A task force of state and federal law enforcement officials responded to the house and found 11 individuals from El Salvador and six from Guatemala. Four of the individuals were under 18-years-of age. Once in custody of law enforcement, the group told authorities that they had not been kidnapped. The members of the group said were in Mexico illegally and were waiting for their turn to cross into the U.S. with the help of human smugglers.

Mexican authorities caught a similar group of 16 individuals earlier in the week. They were also hiding in a human stash house waiting for their turn to illegally enter Texas. In that case, the Mexican Army responded to an anonymous tip of individuals who had been kidnapped. The group was allegedly being held at a house in the Esperanza (Hope) neighborhood, information provided to Breitbart Texas by the Tamaulipas government revealed.

Tax Foundation: ‘It Takes America 8.9 Billion Hours to Comply with IRS Paperwork’

According to the Tax Foundation, it will take Americans 8.9 billion hours to comply with IRS tax-filing rules in 2016, which equals a compliance cost of about $409 billion.

In addition, the Tax Foundation reported that the U.S. tax code has grown from 409,000 words in 1955 to 2.4 million in 2015 – an increase of 486%.

The 8.9 billion hours of tax-filing, added the Tax Foundation, “is equal to nearly 4.3 million full-time workers doing nothing but tax return paperwork.” Also, the $409 billion loss to the U.S. economy in IRS compliance is greater than the gross product of 36 states.

The Tax Foundation further reported that estate and gift taxes generate $20 billion annually for the U.S. government, but the opportunity cost of compliance is $19.6 billion, which reduces the net value of those taxes to only $4 million.

Venezuela – How to Guide for Creating Starvation in 2016

One of the great achievements of the human mind is having produced a solution to the single greatest challenge of life on earth: getting enough to eat. Shelter and clothing are no brainers by comparison. You find a cave, you snag a pelt, and you are good to go.

But finding food to eat is a daily issue for human beings, never finally solved. You need more than a stock of food; you need a system that produces a continual flow. In 2016, we finally have such a system in place, one capable of supporting 7.4 billion people. It’s so robust at this point that the developed world has the opposite problem of obesity, which, in the course of social evolution, is a nice problem to have.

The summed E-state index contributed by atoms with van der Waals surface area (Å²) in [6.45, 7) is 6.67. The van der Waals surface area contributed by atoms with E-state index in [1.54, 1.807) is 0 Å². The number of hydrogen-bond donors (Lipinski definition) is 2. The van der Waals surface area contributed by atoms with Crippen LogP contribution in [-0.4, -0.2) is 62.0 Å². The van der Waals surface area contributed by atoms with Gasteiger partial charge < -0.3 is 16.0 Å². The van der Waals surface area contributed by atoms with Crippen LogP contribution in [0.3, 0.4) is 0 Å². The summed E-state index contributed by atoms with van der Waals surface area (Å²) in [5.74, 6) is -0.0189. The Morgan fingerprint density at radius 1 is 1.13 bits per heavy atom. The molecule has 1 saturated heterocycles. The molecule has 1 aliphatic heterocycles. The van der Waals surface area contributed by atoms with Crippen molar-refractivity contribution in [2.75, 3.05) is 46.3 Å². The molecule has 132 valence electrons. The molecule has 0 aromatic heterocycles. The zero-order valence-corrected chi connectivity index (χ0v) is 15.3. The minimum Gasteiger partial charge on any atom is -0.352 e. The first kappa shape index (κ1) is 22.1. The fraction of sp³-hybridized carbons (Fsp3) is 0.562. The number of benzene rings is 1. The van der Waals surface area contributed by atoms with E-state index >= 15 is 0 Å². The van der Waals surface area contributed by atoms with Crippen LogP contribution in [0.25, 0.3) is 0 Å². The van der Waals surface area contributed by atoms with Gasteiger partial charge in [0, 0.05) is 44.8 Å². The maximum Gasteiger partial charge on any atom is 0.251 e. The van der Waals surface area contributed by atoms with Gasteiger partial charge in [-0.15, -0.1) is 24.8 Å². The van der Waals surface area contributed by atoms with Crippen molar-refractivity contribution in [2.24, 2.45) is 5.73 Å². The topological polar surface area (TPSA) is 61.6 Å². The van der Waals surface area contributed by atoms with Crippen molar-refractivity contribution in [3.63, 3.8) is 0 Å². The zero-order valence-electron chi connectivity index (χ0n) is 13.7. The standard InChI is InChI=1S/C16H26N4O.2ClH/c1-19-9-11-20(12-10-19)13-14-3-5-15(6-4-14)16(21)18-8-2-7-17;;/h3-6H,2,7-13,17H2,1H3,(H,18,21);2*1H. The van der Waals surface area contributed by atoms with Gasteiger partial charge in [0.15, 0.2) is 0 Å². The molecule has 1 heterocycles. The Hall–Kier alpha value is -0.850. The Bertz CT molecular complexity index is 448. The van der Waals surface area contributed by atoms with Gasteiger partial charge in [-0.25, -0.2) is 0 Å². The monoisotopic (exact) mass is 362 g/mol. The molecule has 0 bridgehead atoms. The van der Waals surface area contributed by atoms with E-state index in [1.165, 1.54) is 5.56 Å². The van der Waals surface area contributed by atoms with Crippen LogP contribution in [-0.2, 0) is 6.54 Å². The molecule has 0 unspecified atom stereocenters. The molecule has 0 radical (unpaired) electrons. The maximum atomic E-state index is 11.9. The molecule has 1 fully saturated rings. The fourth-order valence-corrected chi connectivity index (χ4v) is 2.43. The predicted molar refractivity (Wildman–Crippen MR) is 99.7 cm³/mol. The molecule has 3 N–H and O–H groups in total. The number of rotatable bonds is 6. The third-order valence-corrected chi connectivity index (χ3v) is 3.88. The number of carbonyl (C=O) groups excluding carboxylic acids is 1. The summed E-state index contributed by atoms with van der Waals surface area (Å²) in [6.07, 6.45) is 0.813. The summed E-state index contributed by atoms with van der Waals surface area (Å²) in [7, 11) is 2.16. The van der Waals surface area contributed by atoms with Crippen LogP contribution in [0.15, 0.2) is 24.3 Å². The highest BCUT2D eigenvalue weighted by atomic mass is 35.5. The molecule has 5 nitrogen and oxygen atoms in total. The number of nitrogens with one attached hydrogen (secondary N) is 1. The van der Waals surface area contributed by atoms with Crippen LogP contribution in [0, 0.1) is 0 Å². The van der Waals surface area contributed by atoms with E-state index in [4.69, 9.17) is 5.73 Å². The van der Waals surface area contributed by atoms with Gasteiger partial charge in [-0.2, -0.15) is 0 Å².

The creation of this system – which you can see on display at any grocery store in your own neighborhood – defied the expectations of legions of doubters in the 19th century. Population was booming beyond belief. How would they be fed? Most intellectuals couldn’t imagine how it could happen.

And yet it did. So complex, well developed, and productive is the global market for food that it turns out to be extremely hard to break the system. To create starvation in 2016 requires extraordinary effort. It requires a comprehensive system of coercion that attacks all the institutions that make abundance possible: ownership, international trade, an adaptive price system, the right of commercial innovation. Such a system does exist, however. It goes by the name “socialism.” It is being tried today in a country that was once wealthy, comfortable, and civilized: a country with the largest oil reserves in the world.

More older Americans are working than at any time since the turn of the century

More older Americans are working than at any time since the turn of the century. 18.8% of Americans aged 65 and up — about 9 million people — report being full-time or part-time employees, according to a new report by Pew Research Center.

By comparison, back in 2000, only 12.8% of those aged 65-and-up were working — about 4 million people. For the most part, these workers are men. Although men make up less than 45% of the over-65 population, about 55% older workers are male.